Ricky Gervais, a Man Most Beguiling
In 'Lying,' British Comedian's Knack for Laughs Only Grows

By Ann Hornaday
Washington Post Staff Writer
Friday, October 2, 2009

"No one wants to see unreasonably handsome, clever people doing successful wonderful things. Who cares? Who wants to hear about how good someone else's life is? I want to see a struggle."

Thus spake British comedian Ricky Gervais just about a year ago. He was at the Toronto International Film Festival on behalf of "Ghost Town," a romantic comedy he starred in. But he was speaking about nearly every role he's ever played: the hapless middle-manager David Brent in the BBC series "The Office," toiling actor Andy Millman in HBO's "Extras" and now Mark Bellison, the hapless, toiling and hilariously mendacious protagonist of "The Invention of Lying."

If Gervais's first try at being a romantic leading man in "Ghost Town" came and went without much notice (a shame), with luck he'll hit pay dirt with his smart, funny new film, "The Invention of Lying." It combines the cheerfully subversive religious satire of "The Life of Brian" with the humanism that has often been submerged in Gervais's pricklier characters. Watching Gervais in "Lying," which he also co-wrote and directed, one gets the sense that we're finally seeing the man underneath the angry clown's greasepaint.

"The Invention of Lying" takes place in a nondescript town (charmingly played by Lowell, Mass.) in a world where no one has ever lied. After a brief explanatory voiceover by Gervais, viewers are plunged right into this alternate universe, as Mark shows up for a first date with Anna (Jennifer Garner) and she unblushingly informs him that she's been, er, getting to know herself in an intimate way. "I'm also equally depressed and pessimistic about our date tonight," she chirps.

Over dinner, Anna frankly lets Mark know that he's not fit, rich or handsome enough to be an appropriate partner, while a waiter blurts out his own stream-of-consciousness confessions ("I'm embarrassed to work here"). Like perky aphasiacs or precociously callous children, the people who inhabit "Lying" simply say whatever is on their minds, without self-consciousness or concern for other people's feelings. The upside is that they have no reason not to believe one another: They don't even have the words "truth" or "lie" in their vocabularies, because they've never needed them.

It's admittedly a crazy premise, but Gervais, who co-wrote the script with Matthew Robinson, sells it convincingly, then quickly and without explanation introduces the film's wrinkle: After Mark is fired and evicted, he goes to the bank to take out what's left of his money and suddenly acquires the ability to be dishonest. He informs the teller that he has $800 in his account (he doesn't); she assumes the balance on her computer screen is wrong and promptly gives him the cash.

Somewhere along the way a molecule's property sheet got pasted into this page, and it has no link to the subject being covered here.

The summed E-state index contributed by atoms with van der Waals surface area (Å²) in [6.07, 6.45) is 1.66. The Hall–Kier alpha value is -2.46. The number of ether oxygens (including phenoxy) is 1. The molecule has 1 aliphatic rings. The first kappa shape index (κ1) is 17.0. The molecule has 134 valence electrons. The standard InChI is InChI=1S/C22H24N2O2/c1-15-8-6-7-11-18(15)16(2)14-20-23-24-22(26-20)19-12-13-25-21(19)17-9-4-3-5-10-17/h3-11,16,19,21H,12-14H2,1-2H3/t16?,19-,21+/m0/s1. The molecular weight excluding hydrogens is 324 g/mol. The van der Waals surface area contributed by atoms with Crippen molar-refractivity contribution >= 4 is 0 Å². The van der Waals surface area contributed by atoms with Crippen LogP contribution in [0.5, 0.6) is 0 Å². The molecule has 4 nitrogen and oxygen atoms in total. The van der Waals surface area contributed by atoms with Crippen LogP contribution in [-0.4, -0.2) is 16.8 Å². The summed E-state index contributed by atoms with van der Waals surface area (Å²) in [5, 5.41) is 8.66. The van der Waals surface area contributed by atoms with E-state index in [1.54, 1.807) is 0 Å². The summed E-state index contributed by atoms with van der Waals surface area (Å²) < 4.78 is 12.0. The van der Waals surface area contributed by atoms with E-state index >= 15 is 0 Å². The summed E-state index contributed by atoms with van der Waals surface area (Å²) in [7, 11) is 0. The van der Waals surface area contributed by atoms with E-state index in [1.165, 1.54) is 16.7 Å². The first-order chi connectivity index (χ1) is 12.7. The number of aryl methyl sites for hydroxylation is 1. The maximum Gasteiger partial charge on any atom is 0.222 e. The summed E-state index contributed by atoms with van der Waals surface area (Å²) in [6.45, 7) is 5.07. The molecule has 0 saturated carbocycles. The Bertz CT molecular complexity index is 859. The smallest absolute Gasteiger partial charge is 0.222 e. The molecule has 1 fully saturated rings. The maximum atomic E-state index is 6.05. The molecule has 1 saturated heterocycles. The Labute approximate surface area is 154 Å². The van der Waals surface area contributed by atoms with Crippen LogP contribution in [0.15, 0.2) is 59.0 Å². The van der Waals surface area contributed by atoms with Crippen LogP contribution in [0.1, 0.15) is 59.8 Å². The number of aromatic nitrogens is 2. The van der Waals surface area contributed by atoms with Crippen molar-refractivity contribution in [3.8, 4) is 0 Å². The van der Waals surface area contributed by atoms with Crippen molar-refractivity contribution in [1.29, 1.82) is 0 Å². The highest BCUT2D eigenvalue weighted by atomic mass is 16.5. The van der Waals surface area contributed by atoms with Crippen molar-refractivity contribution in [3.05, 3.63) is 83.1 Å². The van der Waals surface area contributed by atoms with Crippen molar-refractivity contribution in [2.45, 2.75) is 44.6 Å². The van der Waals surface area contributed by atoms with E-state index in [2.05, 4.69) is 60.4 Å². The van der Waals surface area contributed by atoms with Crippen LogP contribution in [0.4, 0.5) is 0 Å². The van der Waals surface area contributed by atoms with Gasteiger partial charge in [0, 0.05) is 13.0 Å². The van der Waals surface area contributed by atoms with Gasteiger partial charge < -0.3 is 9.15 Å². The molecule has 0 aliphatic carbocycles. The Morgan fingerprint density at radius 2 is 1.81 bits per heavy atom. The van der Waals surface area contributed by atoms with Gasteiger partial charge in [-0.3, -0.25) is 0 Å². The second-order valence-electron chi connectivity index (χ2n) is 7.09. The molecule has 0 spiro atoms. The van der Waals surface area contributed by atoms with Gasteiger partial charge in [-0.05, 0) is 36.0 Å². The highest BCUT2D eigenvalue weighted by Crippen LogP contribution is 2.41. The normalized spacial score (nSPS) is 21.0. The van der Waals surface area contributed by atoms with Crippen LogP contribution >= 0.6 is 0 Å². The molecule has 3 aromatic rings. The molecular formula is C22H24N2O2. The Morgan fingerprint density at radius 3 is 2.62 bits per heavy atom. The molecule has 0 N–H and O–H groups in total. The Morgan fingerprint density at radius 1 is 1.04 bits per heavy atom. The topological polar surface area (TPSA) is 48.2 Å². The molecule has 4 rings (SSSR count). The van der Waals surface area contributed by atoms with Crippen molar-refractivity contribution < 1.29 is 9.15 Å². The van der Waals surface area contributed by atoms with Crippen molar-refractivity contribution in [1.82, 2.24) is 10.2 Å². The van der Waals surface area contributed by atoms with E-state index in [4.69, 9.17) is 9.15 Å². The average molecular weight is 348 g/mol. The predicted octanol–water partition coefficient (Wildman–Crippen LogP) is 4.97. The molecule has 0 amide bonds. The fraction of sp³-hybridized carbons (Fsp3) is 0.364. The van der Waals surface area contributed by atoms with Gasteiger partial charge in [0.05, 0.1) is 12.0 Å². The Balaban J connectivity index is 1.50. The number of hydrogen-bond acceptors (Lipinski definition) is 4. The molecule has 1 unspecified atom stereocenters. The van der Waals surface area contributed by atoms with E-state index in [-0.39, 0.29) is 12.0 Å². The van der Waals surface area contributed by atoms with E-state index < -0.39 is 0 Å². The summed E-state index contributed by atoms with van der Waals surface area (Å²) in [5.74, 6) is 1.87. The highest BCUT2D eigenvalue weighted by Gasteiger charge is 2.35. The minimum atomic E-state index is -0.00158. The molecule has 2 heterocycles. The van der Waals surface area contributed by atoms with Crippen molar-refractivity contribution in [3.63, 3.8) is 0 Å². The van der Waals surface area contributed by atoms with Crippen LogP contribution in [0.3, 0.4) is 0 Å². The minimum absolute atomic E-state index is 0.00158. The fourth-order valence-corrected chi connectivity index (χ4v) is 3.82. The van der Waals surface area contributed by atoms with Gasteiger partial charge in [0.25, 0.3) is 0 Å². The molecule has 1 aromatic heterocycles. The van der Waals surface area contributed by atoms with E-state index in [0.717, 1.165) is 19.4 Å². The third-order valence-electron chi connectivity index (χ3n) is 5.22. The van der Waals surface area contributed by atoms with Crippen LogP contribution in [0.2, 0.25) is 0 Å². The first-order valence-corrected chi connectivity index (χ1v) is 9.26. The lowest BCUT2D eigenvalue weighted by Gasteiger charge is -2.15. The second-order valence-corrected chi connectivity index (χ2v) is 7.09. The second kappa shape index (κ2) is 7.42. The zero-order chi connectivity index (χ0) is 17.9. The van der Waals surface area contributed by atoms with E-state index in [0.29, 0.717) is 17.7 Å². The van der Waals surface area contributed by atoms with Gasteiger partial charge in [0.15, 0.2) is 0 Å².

What follows is an often surreal meditation on the morality of dishonesty, the ethical case for "flattery and fiction," as Gervais calls them, and the fundamental human need for cosmic reassurance. The nothing-but-the-truth world of "The Invention of Lying" is a mean, monotonous, drearily literal place: Walls are decorated with photographs of things like dart boards and door handles; the only entertainment comes in the form of dry, unembroidered historical documentaries. (The motto of Lecture Films, where Mark works as a screenwriter, is "We Film Someone Telling You About Things That Happened.") Even the signage is brutally frank: Mark's mother lives at a nursing home called A Sad Place for Hopeless Old People.

But when Mark discovers the ability to make things up, the town begins to come alive. He writes an outrageous science-fiction fantasy and becomes a huge success, his newfound fame turning Anna's head. Then, when his mother is on the brink of death, terrified of the great beyond, he delivers a desperate, heartfelt soliloquy about the rich, happy afterlife, a speech that quickly spreads and makes him a latter-day prophet. When throngs of citizens arrive at his apartment building to hear more, he scribbles out some notes, pastes them onto two pizza boxes and delivers an improvised, Pythonesque sermon on the doorstep.

A cutting cruel streak runs through "The Invention of Lying," which features a stellar supporting cast and a few nearly unrecognizable serious-actor cameos. Tina Fey and Rob Lowe, as Mark's mean-spirited colleagues, continually refer to him as a fat loser, as does Anna, who blithely comments on the pathetic nerdiness of nearly everyone she sees.

One wonders, when people are ripping one another to shreds with the casual candor of water-cooler banter, if this isn't a candid glimpse at Gervais's own unrestrained id. Sure, he's making a plea to end the tyranny of appearances and superficial first impressions, but hasn't he been judging us all along, too, in his ruthless takedowns of "The Office's" drones and the self-deluding narcissists of "Extras"?

Like Gervais, the audience wants to see a struggle, which here comes down to whether unvarnished honesty or random acts of compassionate deceit will win the day. That alone makes for entertainingly high stakes, but by far the most compelling fight in "The Invention of Lying" is the tug of war between Gervais's own competing angels.

The Invention of Lying (100 minutes, at area theaters) is rated PG-13 for profanity, including some sexual material and a drug reference.

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